The average position metric over time has become less and less valuable for specific performance measures and Google’s new metrics that can describe to you in much more detail about how a particular campaign is performing.
Rather than your ad being calculated on quality scores and rankings, Google has switched its focus to the user and now will hone in on their search intent. The impression of your ads along with the overall relevance are the only ways to win with these new metric changes.
Over time, Google Ads has been inching towards having a more mechanical structure, so the fact that signals, context, and intent are going to be used as ranking positioning makes sense.
1. The time to master the new metrics is now.
There is no point in waiting until the average position is gone, get a move on now while you are ahead.
It would be smart to mess around with the performance on each of the various metrics. Find out what performs better on different devices, along with getting a feel for how these new metrics can be used in your campaigns. This is a perfect way, so whenever the average position is finally and officially replaced by these new metrics, you will already be an expert on them.
2. Your audience should be your focus
It is clear that the decision to get rid of the average position for the top and absolute top metrics was to better the searcher’s experience.
So how do you win with these new metrics? Easy – just match your ads to search intent.
Take a look at your campaigns and find out what searches are actually trying to find, before, during, and after they get to your website. It is important to know that the more information you have on your various audience types, along with their behaviors, the easier it is going to be to make these big but informed decisions about your paid ad strategies.
3. Google has suggested automated strategies – trust these
You can already see the new metrics taking effect if you look at your Google Ads dashboard campaign settings. If you are unsure on how to start using those without blowing your entire campaign budget, your first step should be by trusting the suggestions that Google provides you with.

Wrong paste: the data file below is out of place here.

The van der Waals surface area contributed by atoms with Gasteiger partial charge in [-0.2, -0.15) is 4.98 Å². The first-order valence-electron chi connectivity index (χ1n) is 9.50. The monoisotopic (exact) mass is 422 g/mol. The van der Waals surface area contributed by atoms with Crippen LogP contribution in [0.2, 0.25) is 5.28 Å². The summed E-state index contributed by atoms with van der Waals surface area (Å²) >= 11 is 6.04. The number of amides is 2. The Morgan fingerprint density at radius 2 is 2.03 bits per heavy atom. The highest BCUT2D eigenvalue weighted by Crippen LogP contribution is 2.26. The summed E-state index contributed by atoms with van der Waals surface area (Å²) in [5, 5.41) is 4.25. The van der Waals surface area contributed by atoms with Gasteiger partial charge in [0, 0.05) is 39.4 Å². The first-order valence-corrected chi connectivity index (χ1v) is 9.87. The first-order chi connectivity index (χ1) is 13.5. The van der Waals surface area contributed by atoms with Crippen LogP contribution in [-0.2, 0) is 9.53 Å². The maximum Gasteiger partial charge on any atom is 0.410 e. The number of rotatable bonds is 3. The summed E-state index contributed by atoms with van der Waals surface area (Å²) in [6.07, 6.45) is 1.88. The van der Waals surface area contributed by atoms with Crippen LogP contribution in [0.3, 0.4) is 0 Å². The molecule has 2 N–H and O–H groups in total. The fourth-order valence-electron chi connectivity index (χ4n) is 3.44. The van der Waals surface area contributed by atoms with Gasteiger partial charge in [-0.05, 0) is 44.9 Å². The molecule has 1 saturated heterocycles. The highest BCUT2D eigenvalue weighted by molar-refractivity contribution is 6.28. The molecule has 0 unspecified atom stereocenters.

For example, if you decide to focus your campaign on impression share and want it to land at the absolute top of SERPs:
Your campaign will then move its focus on a target impression share bid strategy, which can be automated by the top of page targeting, as well.
The faster you figure out and understand these new metrics, the more comfortable and ready you will be to adjust your reports when the changes eventually take full effect. Slowly start by switching out your position metrics for the new ones, and you can begin to transition out the average position in your campaign far before Google itself will remove it entirely.
For an advertiser, the decision to completely remove and replace the average position will significantly change how you create search ads. For your campaigns to stretch past Youtube display advertising and search partners, or if you want to be featured on the SERPs, you will need to change and tweak your strategy for the new replacement metrics.
Before, whether or not your average position was good, if your add did not achieve the required criteria set by Google, like Quality Score, for example, it would be showing at the top of the page. As of now, with the new metrics, you have the option to choose to bid at the absolute top of the page.
If you are someone who manages PPC ads, you already know that the way you create and analyze campaigns always changes continuously. It is legitimately a considerable part of the industry.
However, the approaching extinction of average position has been a big surprise to many PPC experts, mostly because it was one of the very few metrics that Google Ads started with.
It is not entirely bad news, though. These new and improved metrics will provide advertisers with a chance to benefit more from search intent, rather than just Quality Score and max CPM.
One thing is guaranteed, Google Ads automation is moving fast and is getting much smarter, and there is much less of a need for manual bidding strategies and practices. These new metrics allow advertisers to have the tools to make the complicated bidding decisions with an automated helping hand.
All in all, these new metrics are aiming to make it more simple for advertisers to modify their bidding to show for Google top ad spot. We will only know over time if transitioning out average position was the correct move.
Do you think the transition from one metric to another will be smooth, or will there be some issues and backlash? Why or why not? Comment Below!